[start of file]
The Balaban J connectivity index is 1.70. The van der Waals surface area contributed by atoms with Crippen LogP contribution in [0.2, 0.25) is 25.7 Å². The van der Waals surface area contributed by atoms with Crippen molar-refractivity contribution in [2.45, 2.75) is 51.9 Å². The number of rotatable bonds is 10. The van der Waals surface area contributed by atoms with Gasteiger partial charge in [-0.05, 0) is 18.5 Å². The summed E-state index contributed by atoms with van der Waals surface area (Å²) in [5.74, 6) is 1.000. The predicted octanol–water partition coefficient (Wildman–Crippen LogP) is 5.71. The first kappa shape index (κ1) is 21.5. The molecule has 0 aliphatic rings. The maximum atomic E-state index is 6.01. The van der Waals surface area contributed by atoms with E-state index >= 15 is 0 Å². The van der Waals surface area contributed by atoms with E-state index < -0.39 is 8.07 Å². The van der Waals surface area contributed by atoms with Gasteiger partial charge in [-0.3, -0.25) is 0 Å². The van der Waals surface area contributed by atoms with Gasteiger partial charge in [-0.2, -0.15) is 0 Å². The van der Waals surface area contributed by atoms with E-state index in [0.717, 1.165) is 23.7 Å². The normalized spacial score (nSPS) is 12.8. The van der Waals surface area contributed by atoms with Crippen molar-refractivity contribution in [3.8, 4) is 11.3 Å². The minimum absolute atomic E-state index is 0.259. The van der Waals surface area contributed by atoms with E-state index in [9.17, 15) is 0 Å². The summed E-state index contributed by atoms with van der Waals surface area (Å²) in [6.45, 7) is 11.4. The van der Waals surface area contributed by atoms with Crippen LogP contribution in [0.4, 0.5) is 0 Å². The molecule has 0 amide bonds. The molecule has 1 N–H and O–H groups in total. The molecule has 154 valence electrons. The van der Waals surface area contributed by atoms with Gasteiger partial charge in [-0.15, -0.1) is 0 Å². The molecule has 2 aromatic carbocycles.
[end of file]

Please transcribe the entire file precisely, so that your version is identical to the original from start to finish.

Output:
The Balaban J connectivity index is 1.70. The van der Waals surface area contributed by atoms with Crippen LogP contribution in [0.2, 0.25) is 25.7 Å². The van der Waals surface area contributed by atoms with Crippen molar-refractivity contribution in [2.45, 2.75) is 51.9 Å². The number of rotatable bonds is 10. The van der Waals surface area contributed by atoms with Gasteiger partial charge in [-0.05, 0) is 18.5 Å². The summed E-state index contributed by atoms with van der Waals surface area (Å²) in [5.74, 6) is 1.000. The predicted octanol–water partition coefficient (Wildman–Crippen LogP) is 5.71. The first kappa shape index (κ1) is 21.5. The molecule has 0 aliphatic rings. The maximum atomic E-state index is 6.01. The van der Waals surface area contributed by atoms with E-state index >= 15 is 0 Å². The van der Waals surface area contributed by atoms with E-state index < -0.39 is 8.07 Å². The van der Waals surface area contributed by atoms with Gasteiger partial charge in [-0.3, -0.25) is 0 Å². The van der Waals surface area contributed by atoms with Gasteiger partial charge in [-0.2, -0.15) is 0 Å². The van der Waals surface area contributed by atoms with E-state index in [0.717, 1.165) is 23.7 Å². The normalized spacial score (nSPS) is 12.8. The van der Waals surface area contributed by atoms with Crippen molar-refractivity contribution in [3.8, 4) is 11.3 Å². The minimum absolute atomic E-state index is 0.259. The van der Waals surface area contributed by atoms with E-state index in [9.17, 15) is 0 Å². The summed E-state index contributed by atoms with van der Waals surface area (Å²) in [6.45, 7) is 11.4. The van der Waals surface area contributed by atoms with Crippen LogP contribution in [0.4, 0.5) is 0 Å². The molecule has 0 amide bonds. The molecule has 1 N–H and O–H groups in total. The molecule has 154 valence electrons. The van der Waals surface area contributed by atoms with Gasteiger partial charge in [-0.15, -0.1) is 0 Å². The molecule has 2 aromatic carbocycles.